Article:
The Quest for Better Skin: Battling Brown Spots

Posted on January 08, 2014 | Posted under Battling Brown Spots, skin conditions

Battling Brown SpotsBeauty is wasted on the young.” I can still hear my best friend’s mother utter those words as a swarm of us sixteen year olds stormed through her house, getting ready for our high school dances. I never gave it much thought, but now that I’m aging and having the same swarm of girls in our home, I’m hearing those words again, and I get it. If we only knew then what we know now.


Early in our life, our skin is abundantly radiant and beautifully firm. As we go through life, our environmental and lifestyle choices can begin destroying the structure of our skin. Yikes! When did all of these blotchy brown spots on my face and chest arrive? I swear they weren’t there yesterday. Unfortunately, those small little brown clusters (large blotchy brown spots for some) have been under construction for a very long time, usually when we weren’t giving it much thought.


How Our Skin is Colored
Our normal and natural skin color is formed by melanin. Melanin  determines our skin, hair, and eye color. Our skin has an enzyme called tyrosinase, which converts the amino acid tyrosine into melanin. When we see an excess of discoloration deposits it is because too much melanin was produced. This condition is called hyper-pigmentation. It can affect people of all skin colors and races and generally increases with age and accumulation of UV light. Another similar condition that occurs during pregnancy or results from being on birth control pills is called Melasma or Cholasma.


Skin Lightening Agents as Treatment
These skin conditions: hyper-pigmentation, melasma, and cholasma, are fairly common and can be very esthetically displeasing to those affected who often seek advise from their esthetician or dermatologist.  The key to reducing pigmentation is to inhibit the production of the enzyme tyrosinase that is responsible for melanin production within the epidermal surface. At the same time it is important to protect the skin from future discolorations without harsh bleaching agents that can damage the skin.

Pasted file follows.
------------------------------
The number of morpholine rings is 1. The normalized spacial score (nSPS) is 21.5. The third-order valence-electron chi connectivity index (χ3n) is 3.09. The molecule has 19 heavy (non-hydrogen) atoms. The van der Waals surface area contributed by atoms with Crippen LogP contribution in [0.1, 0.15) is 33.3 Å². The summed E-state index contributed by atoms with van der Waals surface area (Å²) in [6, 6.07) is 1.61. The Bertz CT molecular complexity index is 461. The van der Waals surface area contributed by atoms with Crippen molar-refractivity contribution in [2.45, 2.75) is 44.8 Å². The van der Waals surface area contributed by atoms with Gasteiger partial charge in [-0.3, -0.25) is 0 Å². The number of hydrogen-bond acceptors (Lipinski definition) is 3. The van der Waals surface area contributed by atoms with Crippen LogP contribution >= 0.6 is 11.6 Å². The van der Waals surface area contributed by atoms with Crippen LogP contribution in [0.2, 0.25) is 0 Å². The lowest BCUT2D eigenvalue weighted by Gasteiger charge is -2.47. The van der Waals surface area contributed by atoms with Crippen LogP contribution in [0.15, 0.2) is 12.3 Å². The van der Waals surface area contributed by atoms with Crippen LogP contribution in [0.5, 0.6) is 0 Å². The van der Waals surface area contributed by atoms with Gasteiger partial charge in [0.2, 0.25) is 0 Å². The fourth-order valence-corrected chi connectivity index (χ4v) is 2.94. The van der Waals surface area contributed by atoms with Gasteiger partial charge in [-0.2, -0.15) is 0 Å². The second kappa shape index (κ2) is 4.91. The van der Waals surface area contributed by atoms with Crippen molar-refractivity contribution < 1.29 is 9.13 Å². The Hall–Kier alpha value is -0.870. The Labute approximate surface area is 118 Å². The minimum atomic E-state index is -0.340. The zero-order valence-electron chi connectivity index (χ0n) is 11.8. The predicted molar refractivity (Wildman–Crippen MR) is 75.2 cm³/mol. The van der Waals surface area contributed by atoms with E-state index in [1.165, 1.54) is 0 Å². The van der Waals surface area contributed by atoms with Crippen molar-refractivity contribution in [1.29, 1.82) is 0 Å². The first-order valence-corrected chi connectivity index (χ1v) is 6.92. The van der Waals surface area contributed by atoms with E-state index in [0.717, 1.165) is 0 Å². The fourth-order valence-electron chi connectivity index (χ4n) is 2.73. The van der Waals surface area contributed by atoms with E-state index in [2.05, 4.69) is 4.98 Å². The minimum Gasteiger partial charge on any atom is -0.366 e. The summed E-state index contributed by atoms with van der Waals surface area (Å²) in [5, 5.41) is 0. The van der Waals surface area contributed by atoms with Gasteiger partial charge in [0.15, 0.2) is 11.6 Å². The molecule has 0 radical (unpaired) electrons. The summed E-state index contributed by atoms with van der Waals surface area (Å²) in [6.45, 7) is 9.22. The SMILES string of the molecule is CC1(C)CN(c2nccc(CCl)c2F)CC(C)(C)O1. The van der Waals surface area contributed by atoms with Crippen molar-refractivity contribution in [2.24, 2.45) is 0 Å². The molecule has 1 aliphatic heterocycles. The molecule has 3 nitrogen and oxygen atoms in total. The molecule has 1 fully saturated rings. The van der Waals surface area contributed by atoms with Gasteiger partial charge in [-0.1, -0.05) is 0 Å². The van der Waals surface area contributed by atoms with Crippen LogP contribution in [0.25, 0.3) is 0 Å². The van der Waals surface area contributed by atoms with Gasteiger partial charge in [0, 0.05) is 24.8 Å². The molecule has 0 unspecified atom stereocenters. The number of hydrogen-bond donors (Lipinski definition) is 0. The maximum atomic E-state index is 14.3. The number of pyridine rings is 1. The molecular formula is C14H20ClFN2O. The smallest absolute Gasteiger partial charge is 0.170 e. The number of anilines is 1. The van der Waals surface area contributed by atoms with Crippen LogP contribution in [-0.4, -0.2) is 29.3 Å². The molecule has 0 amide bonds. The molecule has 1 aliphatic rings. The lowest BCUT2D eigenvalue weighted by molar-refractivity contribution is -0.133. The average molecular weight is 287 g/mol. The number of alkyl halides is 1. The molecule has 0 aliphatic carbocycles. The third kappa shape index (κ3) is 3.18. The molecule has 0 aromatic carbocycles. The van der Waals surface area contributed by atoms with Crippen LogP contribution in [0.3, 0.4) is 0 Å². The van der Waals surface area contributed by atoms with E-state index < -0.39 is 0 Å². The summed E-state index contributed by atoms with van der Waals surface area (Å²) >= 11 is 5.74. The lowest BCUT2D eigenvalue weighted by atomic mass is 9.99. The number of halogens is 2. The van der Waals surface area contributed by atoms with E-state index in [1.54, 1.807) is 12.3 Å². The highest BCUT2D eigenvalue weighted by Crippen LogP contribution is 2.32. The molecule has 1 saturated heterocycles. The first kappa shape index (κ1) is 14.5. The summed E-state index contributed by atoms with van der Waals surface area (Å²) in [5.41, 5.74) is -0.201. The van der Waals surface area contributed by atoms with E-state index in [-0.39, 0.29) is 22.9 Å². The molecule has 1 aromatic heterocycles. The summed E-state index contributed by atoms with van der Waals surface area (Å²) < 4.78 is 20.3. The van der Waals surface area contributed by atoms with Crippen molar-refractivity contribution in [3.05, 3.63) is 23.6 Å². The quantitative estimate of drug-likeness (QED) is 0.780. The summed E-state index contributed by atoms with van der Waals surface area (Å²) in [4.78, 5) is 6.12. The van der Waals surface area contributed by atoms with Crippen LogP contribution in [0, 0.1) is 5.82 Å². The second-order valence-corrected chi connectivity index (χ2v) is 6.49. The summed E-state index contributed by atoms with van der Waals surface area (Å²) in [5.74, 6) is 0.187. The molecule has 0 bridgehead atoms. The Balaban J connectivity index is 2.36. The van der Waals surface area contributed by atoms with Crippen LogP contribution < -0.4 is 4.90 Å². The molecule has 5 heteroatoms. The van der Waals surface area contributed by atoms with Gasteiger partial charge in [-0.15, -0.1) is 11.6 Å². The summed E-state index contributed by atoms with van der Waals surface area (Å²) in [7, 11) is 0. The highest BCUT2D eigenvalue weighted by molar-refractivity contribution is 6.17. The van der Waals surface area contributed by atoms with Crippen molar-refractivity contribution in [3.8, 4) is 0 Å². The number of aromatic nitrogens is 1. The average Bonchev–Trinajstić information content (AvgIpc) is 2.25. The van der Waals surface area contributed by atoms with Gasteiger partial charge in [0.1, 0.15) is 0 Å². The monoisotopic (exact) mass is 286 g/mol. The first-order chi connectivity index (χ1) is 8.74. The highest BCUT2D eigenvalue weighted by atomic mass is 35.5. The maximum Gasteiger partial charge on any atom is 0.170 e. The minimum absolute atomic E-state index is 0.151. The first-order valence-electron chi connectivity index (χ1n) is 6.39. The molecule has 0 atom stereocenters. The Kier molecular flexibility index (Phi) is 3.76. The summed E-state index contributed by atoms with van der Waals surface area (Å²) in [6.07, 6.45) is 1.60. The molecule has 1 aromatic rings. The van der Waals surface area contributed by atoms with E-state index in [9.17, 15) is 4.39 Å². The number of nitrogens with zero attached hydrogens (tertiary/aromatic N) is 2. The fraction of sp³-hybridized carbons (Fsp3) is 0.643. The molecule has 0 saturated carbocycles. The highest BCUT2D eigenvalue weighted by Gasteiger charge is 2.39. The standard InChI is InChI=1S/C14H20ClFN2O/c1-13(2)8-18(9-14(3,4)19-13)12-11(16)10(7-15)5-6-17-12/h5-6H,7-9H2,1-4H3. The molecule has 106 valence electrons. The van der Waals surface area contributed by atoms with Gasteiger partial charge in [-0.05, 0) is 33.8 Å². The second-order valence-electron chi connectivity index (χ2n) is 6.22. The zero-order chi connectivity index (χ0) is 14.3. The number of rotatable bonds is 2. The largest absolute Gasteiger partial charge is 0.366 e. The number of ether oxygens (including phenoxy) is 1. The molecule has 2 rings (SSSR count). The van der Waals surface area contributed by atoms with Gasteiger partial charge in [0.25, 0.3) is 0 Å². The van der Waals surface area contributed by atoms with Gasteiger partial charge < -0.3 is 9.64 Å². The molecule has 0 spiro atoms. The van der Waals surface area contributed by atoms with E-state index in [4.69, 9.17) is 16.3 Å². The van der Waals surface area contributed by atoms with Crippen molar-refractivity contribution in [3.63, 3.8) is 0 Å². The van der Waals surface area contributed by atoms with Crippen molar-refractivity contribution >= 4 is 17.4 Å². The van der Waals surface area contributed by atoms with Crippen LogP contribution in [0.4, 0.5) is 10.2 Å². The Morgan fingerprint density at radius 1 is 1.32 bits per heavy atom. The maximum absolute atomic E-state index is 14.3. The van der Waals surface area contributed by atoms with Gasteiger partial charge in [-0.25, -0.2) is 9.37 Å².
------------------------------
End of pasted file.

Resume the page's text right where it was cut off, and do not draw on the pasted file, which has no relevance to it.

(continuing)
Botanical Verses Chemical
The safety of topical agents is important. Biotanical are best as they offer a safe and effective alternative to disruptive, and medically harsh chemical applications such as hydroquinone. Hydroquinone has been banned in Europe and many other countries, and can only be prescribed by a doctor for certain skin conditions. In 2006 the U.S. revoked its previous approval and proposed a ban on all over the counter preparations of hydroquinone. It is still prescribed in a higher dose (generally 4%) and can be effective as a lightening agent, but can cause skin sensitivities.
High quality skin lightening agents are currently a growing market, especially the products that are nontoxic. The latter are however, more costly due to the quality ingredients and how they are delivered into the skin (technology delivery system). These products work well, but they take time: consistency is the key.


Though hyper-pigmentation is common and generally not a health risk, it is always good to have these spots checked annually. Err on the side of caution. If you are currently on those harsh lightening agents, check out what is available to you in botanically safe professional skin care lines through your esthetician or dermatologist.


Margie Carr is a California State Board Licensed Clinical Esthetician and owner of Reflections Skin Oasis.